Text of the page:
What was meant to be a restful break was soon interrupted by a couple of incidents at the hotel — a visit by the local Chief Inspector which de Silva didn’t think was routine and a group of guests, famous diver Elodie Renaud and her party, were taken ill by what appeared to be food poisoning. Seemingly unremarkable, if unfortunate, events initially, but then de Silva couldn’t help but put his policeman’s hat on and investigate surreptitiously when a nightwatchman is found dead and a guest mysteriously disappears.

‘No wonder the manager had looked so uncomfortable, thought de Silva. Were it to come out, a death on the premises, particularly such a grim one, would do the hotel’s reputation no good at all. He shuddered. It sounded like the dead man was the same nightwatchman he’d talked to on the evening he and Jane had arrived at the hotel. He might well have been killed not long after they spoke.’

Break from Nuala is the eleventh outing for Shanti de Silva, and is just as enjoyable as the previous books, although I did miss the regulars. Jane takes a more active role than usual and de Silva treads carefully as he has no jurisdiction in Galle. The cast of characters is diverse with several potential suspects. As the mystery begins to unfold and the investigation gains momentum things edge towards danger.

An enjoyable and well written cosy mystery set in a wonderful location.

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Book description

It is autumn 1940, and Inspector de Silva and his wife Jane are looking forward to a well-earned holiday. But their hopes of a relaxing break in the picturesque city of Galle beside the Indian Ocean are dashed when death, mysterious illnesses, and a missing guest cast a gloomy shadow.
As they’re drawn into the investigation, the mystery deepens. Is there a villain amongst their fellow guests or further afield? The search for answers will lead them into great danger that has repercussions far beyond the island of Ceylon.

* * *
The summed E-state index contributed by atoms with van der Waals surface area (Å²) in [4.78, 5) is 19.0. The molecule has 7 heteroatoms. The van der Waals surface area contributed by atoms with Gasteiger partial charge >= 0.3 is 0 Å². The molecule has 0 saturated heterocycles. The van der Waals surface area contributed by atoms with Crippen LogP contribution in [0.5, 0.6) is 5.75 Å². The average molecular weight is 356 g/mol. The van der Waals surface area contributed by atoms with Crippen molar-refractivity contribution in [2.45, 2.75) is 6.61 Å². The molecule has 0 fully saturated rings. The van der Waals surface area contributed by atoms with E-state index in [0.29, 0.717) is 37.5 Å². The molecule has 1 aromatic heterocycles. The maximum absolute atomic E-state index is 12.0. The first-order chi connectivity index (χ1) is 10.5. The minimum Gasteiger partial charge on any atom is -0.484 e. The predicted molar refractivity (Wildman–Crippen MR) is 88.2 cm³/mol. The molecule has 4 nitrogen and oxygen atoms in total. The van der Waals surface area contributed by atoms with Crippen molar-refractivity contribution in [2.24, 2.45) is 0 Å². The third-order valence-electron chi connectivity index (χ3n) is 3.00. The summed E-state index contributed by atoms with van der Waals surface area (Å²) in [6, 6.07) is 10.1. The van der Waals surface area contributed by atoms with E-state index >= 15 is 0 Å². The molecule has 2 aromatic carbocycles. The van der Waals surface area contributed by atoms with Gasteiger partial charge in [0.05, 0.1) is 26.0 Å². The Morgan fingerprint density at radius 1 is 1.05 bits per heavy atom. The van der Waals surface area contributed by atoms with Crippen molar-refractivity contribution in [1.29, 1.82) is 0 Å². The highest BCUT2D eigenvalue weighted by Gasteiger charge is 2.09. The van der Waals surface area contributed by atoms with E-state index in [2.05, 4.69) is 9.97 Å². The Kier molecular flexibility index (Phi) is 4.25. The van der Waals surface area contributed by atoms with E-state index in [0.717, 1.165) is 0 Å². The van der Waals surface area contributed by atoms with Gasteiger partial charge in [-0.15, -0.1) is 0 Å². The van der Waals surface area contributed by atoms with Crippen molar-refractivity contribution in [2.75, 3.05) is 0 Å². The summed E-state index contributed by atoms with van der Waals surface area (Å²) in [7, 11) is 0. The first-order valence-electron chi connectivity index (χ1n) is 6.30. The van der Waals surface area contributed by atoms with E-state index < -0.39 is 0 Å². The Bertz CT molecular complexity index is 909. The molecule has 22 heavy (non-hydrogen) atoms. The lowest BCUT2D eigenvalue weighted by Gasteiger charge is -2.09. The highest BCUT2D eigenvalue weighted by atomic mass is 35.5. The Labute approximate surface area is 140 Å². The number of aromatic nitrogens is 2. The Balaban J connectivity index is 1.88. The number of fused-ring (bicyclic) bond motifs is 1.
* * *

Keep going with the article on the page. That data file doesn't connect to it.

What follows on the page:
AmazonUK AmazonUS

👩‍🍳Caterer Lucinda Green knows something is missing from her life👩‍🍳@LizanneLloyd reviews #contemporaryromance The Only Exception by @ClaraVal, for Rosie’s #Bookreview Team #RBRT

Today’s team review is from Liz.

Liz blogs here https://lizannelloyd.wordpress.com/

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Rosie’s Book Review Team

Liz has been reading The Only Exception by Claire Huston

Book cover for contemporary romance The Only Exception by Claire Huston, set against a photo of decorated cup cakes from a free photo from Pixabay.
The Only Exception by Claire Huston

Lucinda’s busy professional life running a catering firm has caused her to put her personal life on hold. Still living in the same house as her ex-fiancé, who betrayed her, she doesn’t believe true love exists, so when her mother phones to say she is getting married again Lucinda is confused.  Meanwhile she has a dramatic encounter in a lift with a handsome actor when they jointly revive a lady who has collapsed.